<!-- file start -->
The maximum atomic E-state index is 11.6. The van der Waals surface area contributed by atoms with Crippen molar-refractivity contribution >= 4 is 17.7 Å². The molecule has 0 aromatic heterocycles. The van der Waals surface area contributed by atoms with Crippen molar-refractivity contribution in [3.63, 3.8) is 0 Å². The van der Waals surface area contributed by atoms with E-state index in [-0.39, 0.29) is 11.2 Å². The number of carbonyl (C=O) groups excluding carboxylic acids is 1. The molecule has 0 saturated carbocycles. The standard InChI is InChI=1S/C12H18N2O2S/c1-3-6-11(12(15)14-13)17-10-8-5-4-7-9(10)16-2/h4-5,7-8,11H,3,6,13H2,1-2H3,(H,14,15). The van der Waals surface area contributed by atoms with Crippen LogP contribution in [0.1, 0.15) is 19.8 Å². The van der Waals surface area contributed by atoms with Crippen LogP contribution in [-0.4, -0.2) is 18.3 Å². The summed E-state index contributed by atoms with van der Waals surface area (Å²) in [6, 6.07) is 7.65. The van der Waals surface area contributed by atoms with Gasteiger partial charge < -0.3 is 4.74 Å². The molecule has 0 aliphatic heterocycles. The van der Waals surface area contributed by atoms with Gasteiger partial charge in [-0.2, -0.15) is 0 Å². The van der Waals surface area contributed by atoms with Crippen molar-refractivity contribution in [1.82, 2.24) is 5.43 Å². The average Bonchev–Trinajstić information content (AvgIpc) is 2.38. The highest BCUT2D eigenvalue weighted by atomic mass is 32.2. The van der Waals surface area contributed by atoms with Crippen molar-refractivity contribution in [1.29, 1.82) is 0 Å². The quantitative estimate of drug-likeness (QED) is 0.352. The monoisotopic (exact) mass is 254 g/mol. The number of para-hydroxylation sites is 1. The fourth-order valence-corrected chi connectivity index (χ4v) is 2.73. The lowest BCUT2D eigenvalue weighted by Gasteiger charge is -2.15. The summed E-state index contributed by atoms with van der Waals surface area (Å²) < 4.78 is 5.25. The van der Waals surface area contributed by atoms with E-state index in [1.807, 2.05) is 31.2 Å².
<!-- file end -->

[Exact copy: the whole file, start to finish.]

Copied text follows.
The maximum atomic E-state index is 11.6. The van der Waals surface area contributed by atoms with Crippen molar-refractivity contribution >= 4 is 17.7 Å². The molecule has 0 aromatic heterocycles. The van der Waals surface area contributed by atoms with Crippen molar-refractivity contribution in [3.63, 3.8) is 0 Å². The van der Waals surface area contributed by atoms with E-state index in [-0.39, 0.29) is 11.2 Å². The number of carbonyl (C=O) groups excluding carboxylic acids is 1. The molecule has 0 saturated carbocycles. The standard InChI is InChI=1S/C12H18N2O2S/c1-3-6-11(12(15)14-13)17-10-8-5-4-7-9(10)16-2/h4-5,7-8,11H,3,6,13H2,1-2H3,(H,14,15). The van der Waals surface area contributed by atoms with Crippen LogP contribution in [0.1, 0.15) is 19.8 Å². The van der Waals surface area contributed by atoms with Crippen LogP contribution in [-0.4, -0.2) is 18.3 Å². The summed E-state index contributed by atoms with van der Waals surface area (Å²) in [6, 6.07) is 7.65. The van der Waals surface area contributed by atoms with Gasteiger partial charge < -0.3 is 4.74 Å². The molecule has 0 aliphatic heterocycles. The van der Waals surface area contributed by atoms with Gasteiger partial charge in [-0.2, -0.15) is 0 Å². The van der Waals surface area contributed by atoms with Crippen molar-refractivity contribution in [1.82, 2.24) is 5.43 Å². The average Bonchev–Trinajstić information content (AvgIpc) is 2.38. The highest BCUT2D eigenvalue weighted by atomic mass is 32.2. The van der Waals surface area contributed by atoms with Crippen molar-refractivity contribution in [1.29, 1.82) is 0 Å². The quantitative estimate of drug-likeness (QED) is 0.352. The monoisotopic (exact) mass is 254 g/mol. The number of para-hydroxylation sites is 1. The fourth-order valence-corrected chi connectivity index (χ4v) is 2.73. The lowest BCUT2D eigenvalue weighted by Gasteiger charge is -2.15. The summed E-state index contributed by atoms with van der Waals surface area (Å²) < 4.78 is 5.25. The van der Waals surface area contributed by atoms with E-state index in [1.807, 2.05) is 31.2 Å².